Radiation Gadget-o-rama

I found this very interesting website today: Smart Elements. You can order almost every element of the periodic table and even some isotops of elements. And there are some very interesting elements to play with… for instance those Tritium Trasers. Actually this is a gadget I probably really need because I can’t count the times I searched for the keys in the darkness…

“Traser is the generic name for glass tubes with a phosphor layer in them and Tritium gas inside the tube. They are most often seen as a type of glowing novelty keychain and in self illuminated exit signs. They are also favored by the military for critical applications where there must be illumination regardless of circumstances. They were invented in the 1960s as a reliable self powered light source for NATO. A traser consists of a section of tubular borosilicate glass, coated on the inside with a colored layor of phosphor. Borosilicate is preferred because it is a type of glass noted for its strength and resistance to breakage. In theory one could use any beta emitting gas. In practice Tritium is preferred because it is the least hazardous.”

The second cool “toy” that I found (with the help of cosrahn) on the site is Gallium. A metal whos melting point is 30 degree celsius…so indeed it will melt in my hand… I really have to get this just to play with…

Christian mentioned that they also sell Neodym NdFeB-magnets. I personally did not know what they are, but the site enlightened me and created some respect for them ;-)

Source 1: http://www.smart-elements.com
Source 2: http://en.wikipedia.org/wiki/Traser
Source 3: http://en.wikipedia.org/wiki/Gallium
Source 4: http://en.wikipedia.org/wiki/Tritium
Source 5: http://en.wikipedia.org/wiki/Neodymium_magnet

night hike

We (cosrahn,namenlos,me) took a night hike to the local food supplier. Beside the fact that I discovered places I never would imagine to be near the Campus we had some fun with namenlos’ always-handy-“EOS 300D”…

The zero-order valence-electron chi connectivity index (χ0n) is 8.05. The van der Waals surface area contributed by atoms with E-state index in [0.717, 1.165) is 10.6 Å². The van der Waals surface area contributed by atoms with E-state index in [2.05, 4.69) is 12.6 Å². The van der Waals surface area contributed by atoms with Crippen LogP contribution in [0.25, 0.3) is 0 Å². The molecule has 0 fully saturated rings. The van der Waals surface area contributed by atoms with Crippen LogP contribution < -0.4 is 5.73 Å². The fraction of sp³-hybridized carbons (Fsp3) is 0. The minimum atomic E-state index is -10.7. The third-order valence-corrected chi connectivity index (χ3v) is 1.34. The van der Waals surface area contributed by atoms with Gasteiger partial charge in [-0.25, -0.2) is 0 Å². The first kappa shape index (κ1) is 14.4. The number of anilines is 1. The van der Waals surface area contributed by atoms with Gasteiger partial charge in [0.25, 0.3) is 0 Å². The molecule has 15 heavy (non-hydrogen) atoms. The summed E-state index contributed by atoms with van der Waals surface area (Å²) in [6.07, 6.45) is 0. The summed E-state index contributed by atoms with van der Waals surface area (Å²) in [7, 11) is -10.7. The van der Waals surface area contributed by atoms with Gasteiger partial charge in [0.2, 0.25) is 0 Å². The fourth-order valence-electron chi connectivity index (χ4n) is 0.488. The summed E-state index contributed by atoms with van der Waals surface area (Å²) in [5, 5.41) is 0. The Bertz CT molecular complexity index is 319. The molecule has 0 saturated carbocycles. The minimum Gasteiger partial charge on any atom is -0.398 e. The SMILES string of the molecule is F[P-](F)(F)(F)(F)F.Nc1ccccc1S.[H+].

this is me…laughing and glowing

Actually I had a LED torch…and because it was to bright I used my thumb to dim the brightness…so it’s red because of my thumb

a train passing by…

Actually it was pitch black… only some lights from the … I call it town … and from the train.

retouching the planet

What do you think Colorization would be? – Well take a picture, a greyscale one for instance and dye it. When you do this manually it’s a pain-in-the-ass. As far as i know there’s no working automatic solution for this problem. But there is this research project:

“Colorization is a computer-assisted process of adding color to a monochrome image or movie. The process typically involves segmenting images into regions and tracking these regions across image sequences. Neither of these tasks can be performed reliably in practice; consequently, colorization requires considerable user intervention and remains a tedious, time-consuming, and expensive task.

In this paper we present a simple colorization method that requires neither precise image segmentation, nor accurate region tracking. Our method is based on a simple premise: neighboring pixels in space-time that have similar intensities should have similar colors. We formalize this premise using a quadratic cost function and obtain an optimization problem that can be solved efficiently using standard techniques. In our approach an artist only needs to annotate the image with a few color scribbles, and the indicated colors are automatically propagated in both space and time to produce a fully colorized image or sequence. We demonstrate that high quality colorizations of stills and movie clips may be obtained from a relatively modest amount of user input. “

What does that mean? – Well this algorithm automatically creates from this:


Isn’t this awesome? The biggest problem is that it’s just a research project – it’s implemented in Matlab and not available as stand-alone software…too bad. Because it even works with movies.

For more information take a look at their website.

Source 1: Dinge, Zeugs und Sachen
Source 2: Paper: Colorization Using Optimization